In her speech, Greening mentioned some welcome initiatives to understand what causes growth and productivity change in LICs, such as funds for the International Growth Centre to provide technical advice. But further exploration is needed. The DFID-ESRC Growth Research Programme, now in its second phase, is asking for research proposals on growth in LICs in the areas of agriculture, finance, and innovation and productivity change.

How can developed countries help?

Developed countries can provide an enabling framework that allows LICs to strive for structural change and job creation. In our advice to the Commission for Africa a decade ago, for example, we suggested 10 ways in which developed countries could help growth, including the promotion of responsible investment and the provision of investment-related aid, rather than tied aid. Support for supply-side activities that foster domestic capacities, such as Aid for Trade, is likely to provide a fast route out of poverty indirectly through its support for productivity change, economic growth and increased tax revenues. We have also argued for a G20 – LIC 20 point charter for transformative growth, which emphasises skills, infrastructure and investment. The issues on the G8 agenda this year – tax, trade and transparency – could add to the list of ways in which developed countries can support growth and productivity in LICs. The provision of certain global public goods (e.g. trade rules, coordination on economic and environmental policies, knowledge) are particularly helpful for economic development – a message for the Bali meeting at the end of this month.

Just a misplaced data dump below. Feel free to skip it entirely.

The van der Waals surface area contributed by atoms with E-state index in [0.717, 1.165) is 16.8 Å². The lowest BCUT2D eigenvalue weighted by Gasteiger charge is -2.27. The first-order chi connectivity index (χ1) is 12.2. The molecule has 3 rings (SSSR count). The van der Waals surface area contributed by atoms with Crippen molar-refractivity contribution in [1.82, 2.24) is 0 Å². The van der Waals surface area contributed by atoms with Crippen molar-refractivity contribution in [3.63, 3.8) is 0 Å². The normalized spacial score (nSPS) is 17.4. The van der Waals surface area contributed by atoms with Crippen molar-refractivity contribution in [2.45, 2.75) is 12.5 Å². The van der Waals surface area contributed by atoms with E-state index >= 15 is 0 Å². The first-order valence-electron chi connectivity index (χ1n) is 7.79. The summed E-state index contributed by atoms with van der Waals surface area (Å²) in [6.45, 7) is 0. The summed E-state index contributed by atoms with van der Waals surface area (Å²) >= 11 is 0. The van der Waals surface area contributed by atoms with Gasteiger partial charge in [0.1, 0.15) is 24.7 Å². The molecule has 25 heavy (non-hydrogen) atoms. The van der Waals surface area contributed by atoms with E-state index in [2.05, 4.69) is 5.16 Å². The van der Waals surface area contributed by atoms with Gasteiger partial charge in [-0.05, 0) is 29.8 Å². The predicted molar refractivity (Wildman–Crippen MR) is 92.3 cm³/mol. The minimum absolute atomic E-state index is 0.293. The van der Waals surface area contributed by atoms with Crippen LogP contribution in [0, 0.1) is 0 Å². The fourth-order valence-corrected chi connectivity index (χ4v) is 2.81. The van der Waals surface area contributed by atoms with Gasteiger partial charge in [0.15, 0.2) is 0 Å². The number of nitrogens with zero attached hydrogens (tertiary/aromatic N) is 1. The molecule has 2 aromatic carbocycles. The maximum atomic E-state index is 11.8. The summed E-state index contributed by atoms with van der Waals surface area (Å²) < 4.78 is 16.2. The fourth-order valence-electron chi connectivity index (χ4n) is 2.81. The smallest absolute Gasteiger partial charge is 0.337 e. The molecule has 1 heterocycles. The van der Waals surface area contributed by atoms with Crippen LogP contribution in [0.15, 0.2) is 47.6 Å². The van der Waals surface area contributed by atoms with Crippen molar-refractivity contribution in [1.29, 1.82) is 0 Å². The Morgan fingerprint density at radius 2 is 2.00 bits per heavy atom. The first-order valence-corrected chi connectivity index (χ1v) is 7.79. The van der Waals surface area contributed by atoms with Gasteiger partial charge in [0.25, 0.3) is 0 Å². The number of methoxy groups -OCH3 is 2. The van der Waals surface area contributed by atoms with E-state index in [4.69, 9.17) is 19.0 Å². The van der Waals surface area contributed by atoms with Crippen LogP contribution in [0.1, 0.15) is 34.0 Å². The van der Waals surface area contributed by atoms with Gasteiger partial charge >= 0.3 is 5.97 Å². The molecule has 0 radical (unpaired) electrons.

In all of this, the precise role of development finance institutions (DFIs) that use financial instruments (alongside aid) to help private sector development may have been understated. Greening does suggest that DFIs such as CDC and PIDG support lots of jobs. While it is challenging to obtain precise estimates of the jobs (direct, indirect and induced) generated by DFIs, or their effects on structural transformation, our previous research and current research we will be discussing this week suggests DFIs are already creating significant numbers of direct and indirect jobs (some 2.5 million) and promoting labour productivity (an average shift of 3-15% in developing countries) and structural transformation.


A real shift is needed in the development debate towards economic development. Current development debates often fail to even mention structural transformation, productivity change, investment, or skills (e.g. post-primary education and training). Contrast this with the 48 least-developed country (LDC) governments who charted a way forward for development priorities to 2020 when they did talk about these issues.

The promotion of productivity and structural transformation in LICs is in the interest of both low income and developed countries. For example, Aid for Trade helps to lower trade costs and increase productivity, which helps both recipients and providers. It can also be seen in the context of other flows that are increasing rapidly, such as DFIs that can help promote and leverage in capital flows for job creation and structural change.

In a separate speech, Greening has argued that development is good for the UK too, echoing our evidence that it can help both recipients and providers. Africa, for example, hosts 2.8% of the UK’s outward stock of foreign direct investment, but is responsible for 6.2% of the UK’s foreign earnings net of tax. A radical shift in support for productivity, investment and skills benefits LDCs directly and other countries, such as the UK, indirectly.